MONTREAL — NDP Leader Tom Mulcair attempted Wednesday to head off expected attacks from rivals on the simmering niqab-ban controversy, a proactive manoeuvre that came on the eve of a key French-language debate.
Mulcair used what was supposed to be a quieter, pre-debate day on the campaign trail to deliver a Montreal speech to his base in Quebec.
The delicate issue about those who wear face coverings at citizenship ceremonies was a major theme in the address.
The thorny subject resurfaced last week on the campaign trail when the Federal Court of Appeal upheld a previous court decision to allow a woman to take the oath without removing her niqab.
On Wednesday, Mulcair called for tolerance and calm discussion as he stood in a province that has been ground zero for impassioned disputes in recent years over the accommodation of religious minorities.
As the front-runner in Quebec, Mulcair's opponents are expected to continue their attacks on his party's niqab position during Thursday's debate, which will likely draw a large Quebec audience and prove to be a critical test for the NDP leader.
Mulcair said Wednesday that he agrees with the existing rule that states anyone seeking citizenship must uncover their face to identify themselves before swearing the oath.
By contrast, Prime Minister Stephen Harper has said it's "offensive" to cover one's face while taking the actual oath and has insisted the veils are "rooted in a culture that is anti-women."
The Conservatives want women to be required to show their faces not only at a point during the process of applying for citizenship, but also during the citizenship ceremony itself.
The federal government is fighting a court ruling that threw out Ottawa's requirement that citizenship applicants must uncover their faces when they take the oath. The government is seeking to take that Federal Court of Appeal ruling to the Supreme Court of Canada and indicated last week that it wants the decision stayed while it appeals.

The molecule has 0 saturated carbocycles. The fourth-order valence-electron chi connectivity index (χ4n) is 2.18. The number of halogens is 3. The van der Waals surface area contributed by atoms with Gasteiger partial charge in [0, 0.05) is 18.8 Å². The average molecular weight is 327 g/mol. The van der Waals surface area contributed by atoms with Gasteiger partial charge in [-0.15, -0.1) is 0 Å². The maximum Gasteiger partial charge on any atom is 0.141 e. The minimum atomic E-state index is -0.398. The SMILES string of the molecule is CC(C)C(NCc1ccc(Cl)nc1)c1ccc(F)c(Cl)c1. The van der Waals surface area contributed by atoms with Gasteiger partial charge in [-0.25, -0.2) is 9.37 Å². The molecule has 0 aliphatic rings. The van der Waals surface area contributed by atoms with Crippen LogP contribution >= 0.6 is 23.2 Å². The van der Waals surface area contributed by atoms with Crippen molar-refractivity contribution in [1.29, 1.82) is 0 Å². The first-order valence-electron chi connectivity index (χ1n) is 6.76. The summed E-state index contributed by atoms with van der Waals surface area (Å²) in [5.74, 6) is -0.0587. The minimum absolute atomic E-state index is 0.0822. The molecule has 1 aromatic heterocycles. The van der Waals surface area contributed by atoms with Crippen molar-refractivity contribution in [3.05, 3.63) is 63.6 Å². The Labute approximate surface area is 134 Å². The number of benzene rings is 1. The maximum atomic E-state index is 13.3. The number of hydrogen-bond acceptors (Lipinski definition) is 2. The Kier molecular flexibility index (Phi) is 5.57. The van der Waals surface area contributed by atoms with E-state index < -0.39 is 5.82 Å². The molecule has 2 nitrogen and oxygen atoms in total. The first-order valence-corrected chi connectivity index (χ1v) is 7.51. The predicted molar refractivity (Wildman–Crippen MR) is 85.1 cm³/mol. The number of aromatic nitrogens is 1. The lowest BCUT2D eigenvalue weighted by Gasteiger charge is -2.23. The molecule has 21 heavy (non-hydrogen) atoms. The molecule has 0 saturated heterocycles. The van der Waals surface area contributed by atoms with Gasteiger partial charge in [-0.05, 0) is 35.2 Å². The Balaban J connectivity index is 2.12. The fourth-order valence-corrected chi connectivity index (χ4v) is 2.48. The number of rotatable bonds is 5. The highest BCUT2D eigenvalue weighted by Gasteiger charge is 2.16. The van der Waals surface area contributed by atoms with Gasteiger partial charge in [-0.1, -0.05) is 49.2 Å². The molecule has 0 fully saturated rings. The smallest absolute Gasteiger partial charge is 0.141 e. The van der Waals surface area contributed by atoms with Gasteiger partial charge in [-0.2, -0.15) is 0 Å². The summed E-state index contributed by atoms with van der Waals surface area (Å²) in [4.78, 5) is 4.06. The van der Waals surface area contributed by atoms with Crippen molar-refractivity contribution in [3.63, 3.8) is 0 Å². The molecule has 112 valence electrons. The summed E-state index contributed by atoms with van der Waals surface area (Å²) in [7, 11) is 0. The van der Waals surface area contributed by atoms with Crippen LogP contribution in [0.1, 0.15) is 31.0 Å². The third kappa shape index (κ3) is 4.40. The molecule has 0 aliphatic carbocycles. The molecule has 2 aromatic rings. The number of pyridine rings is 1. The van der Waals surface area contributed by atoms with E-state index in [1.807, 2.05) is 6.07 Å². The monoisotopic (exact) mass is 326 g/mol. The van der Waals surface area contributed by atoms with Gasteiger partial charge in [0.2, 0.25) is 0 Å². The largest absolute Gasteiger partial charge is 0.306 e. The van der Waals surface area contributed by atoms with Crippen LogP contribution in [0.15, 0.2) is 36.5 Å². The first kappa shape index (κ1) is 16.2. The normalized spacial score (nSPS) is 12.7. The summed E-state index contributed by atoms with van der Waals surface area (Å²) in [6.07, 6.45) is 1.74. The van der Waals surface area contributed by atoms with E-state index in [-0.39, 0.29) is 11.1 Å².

Mulcair said in French on Wednesday that emphasizing the niqab issue was the latest from the Conservatives' "bag of tricks" in what he added has become a "truly toxic" campaign.
He noted that while it's an emotional issue for some, it only directly affects a small number of people who are in a very specific situation.
"But it stirs up fear of the unknown," Mulcair said in an effort to position himself above the fray.
"By focusing on what divides us, negative discourse that derails the election-campaign debate distracts us from what's essential."
On the niqab issue, the NDP is also facing attacks from the Bloc Quebecois, which it nearly wiped off the province's electoral map in 2011. The Bloc has argued that the constitutional notwithstanding clause could be used to supersede the Charter of Rights in order to ban face coverings at citizenship ceremonies.
"I understand that many view the niqab as a symbol of the oppression of women," Mulcair said.
"And on that, let me be clear: No one has the right to tell a woman what she must — or must not — wear."
Mulcair continued by saying the country should reach out to oppressed women hoping to become citizens.
"It is not by depriving them of their Canadian citizenship and their rights that we can help them," he said.
At a news conference earlier in the day, Mulcair faced several questions in both French and English on the niqab issue.
He was also asked whether he would support a Conservative minority government.
"There isn't a snowball's chance in hell," he said.
"There's no likelihood that the NDP would ever, under any circumstances, be able to support Mr. Harper, his divisive politics, his backward economics that have left 400,000 manufacturing jobs disappear over the last few years."
That echoed a pledge from Liberal Leader Justin Trudeau, who said Tuesday there are "no circumstances" in which he would support Harper staying on as prime minister with a minority.
In the morning, Mulcair joined Montreal Mayor Denis Coderre for a wide-ranging news conference, which included a reiteration of an NDP promise to reverse Canada Post's plan to phase out door-to-door mail delivery.
That was welcome news for Coderre, who last month used a jackhammer on the concrete base of a community mailbox that the mayor said was installed without consultation.
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